• An ethernet cable will give you a more reliable connection for your livestream, especially when multicasting.
    • This many components can complicate things. Make sure each one is feeding through the proper channels. You don’t want sound going through the monitors and into your audio mic.
    • Subscription based services like Wirecast and VidBlasterX offer lots of customization to optimize your virtual concert experience.

4. Use the Aeros Loop Studio to develop your live sound

The fact is, what works in a live setting might not work on camera. You’ll want to develop your sound to match the needs of a virtual concert. Whatever that looks like for you or your band, it’s worth taking some time to hash out. The Aeros Loop Studio helps to layer and energize your performance right out of the box. It upgrades your sound without the guesswork of most looping pedals.

Recording, overdubbing and layering tracks are a tap away with Aeros’ triple footswitch feature. The colored LED screen helps you to visualize each part of your song and edit on the fly. 2×2 mode provides a comforting simplicity, letting you operate two song parts with two more in parallel. 6×6 mode unleashes your creative potential, granting you access to 36 tracks to loop, push, pause and edit. Your killer combinations, backed by unlimited overdub potential, supply you with unrivaled gigging functionality.

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5. Create full, fresh drum loops with BeatBuddy

At a live show, the vibration of drums ricochet through the room. Digital concerts often struggle to replicate this experience. BeatBuddy from Singular Sound can help to amplify the power of your livestream set. By combining a high level algorithm with meticulously recorded sessions from professional drummers, BeatBuddy gives you drum backing that is gripping, big and sounds real.

BeatBuddy’s visual metronome helps to keep you focused on your performance while transitions, drum fills and outros are available at the tap of your foot. Combine styles with beat patterns for an authentic feel. Play heavy metal beats on hand drums, or shuffles in the style of beatboxing.

Virtual concerts require improvisation, and BeatBuddy makes it effortless. You can change time signatures and tempo on-screen, and pack your SD card with your own sounds for endless possibilities. For even more, grab the Footswitch+ for custom accent hits and pause capabilities. If you need fresh ideas for your drum tracks, our song-matching tool helps you to find beats based on your favorite artists.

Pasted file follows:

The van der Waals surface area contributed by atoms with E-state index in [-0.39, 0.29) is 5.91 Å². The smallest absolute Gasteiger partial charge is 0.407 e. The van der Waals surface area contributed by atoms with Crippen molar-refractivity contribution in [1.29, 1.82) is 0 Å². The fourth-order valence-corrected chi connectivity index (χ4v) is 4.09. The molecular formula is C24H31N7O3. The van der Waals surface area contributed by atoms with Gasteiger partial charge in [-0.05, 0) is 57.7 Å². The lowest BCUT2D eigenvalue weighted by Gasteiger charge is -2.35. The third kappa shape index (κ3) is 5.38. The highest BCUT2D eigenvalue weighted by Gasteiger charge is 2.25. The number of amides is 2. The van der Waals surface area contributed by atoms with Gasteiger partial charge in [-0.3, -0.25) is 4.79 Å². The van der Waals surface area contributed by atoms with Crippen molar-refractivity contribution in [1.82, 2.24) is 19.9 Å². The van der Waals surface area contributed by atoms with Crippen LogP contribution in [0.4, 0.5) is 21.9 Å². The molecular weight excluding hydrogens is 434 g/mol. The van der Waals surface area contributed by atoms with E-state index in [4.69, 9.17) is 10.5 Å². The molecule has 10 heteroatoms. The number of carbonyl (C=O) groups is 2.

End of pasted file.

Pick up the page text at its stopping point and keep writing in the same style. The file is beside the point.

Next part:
BeatBuddy and Aeros are remarkable in their own right, but when you run them in tandem you get exceptional results. The devices will talk to one another, keeping your loops and drums perfectly in sync, and ready for mutual customization. No other drum machine or looping pedal gives you usability and ingenuity like these. See it in action below:

6. Accelerate your aesthetic

It’s time to give your sound a proper home. Bland, uninviting backdrops can dampen a live performance. First, make sure your lighting is sufficient. Performers new to live streaming often underestimate the amount of light they really need for a virtual concert. Playing online is different from playing on a stage, and it’s important to adapt. Decorate and dress the part. You know your style better than anyone. Now is the time to really lean into it. Make your look and aesthetic forward and full.

7. Get tips for your tunes

You may not be getting ticket sales or money from venues, but that doesn’t mean you can’t make some cash. Optimize your digital concerts to make tipping quick and easy. Choose a platform and have it displayed on your live stream. Venmo, Paypal and Cashapp are commonly used. Try out offering perks in return for tips. Perhaps you give viewers who tip early access to your next single, or a discount on your merch. Engaging with your audience incentivizes their engagement with you.

8. Embrace your virtual persona

We want your live stream to make people talk and leave them wanting more. A virtual concert relies on personality and energy. The single greatest asset you can bring to a live stream is whatever makes you unique. Find your story, your style, your signature. You might stand out with witty banter, bright fashion or emotive authenticity. Find what sets you apart and bottle it up. Then, when it’s time for your digital concert, release it for everyone to see.

It’s easy to feel pessimistic about live music right now, but there’s plenty of hope. Digital concerts are bringing people together all around the world. Consider it an opportunity to grow your fan base in ways you couldn’t by playing at your local venue. You get to make the rules. You get to make the stage. The creative potential is infinite, and we hope our tips help you to get started.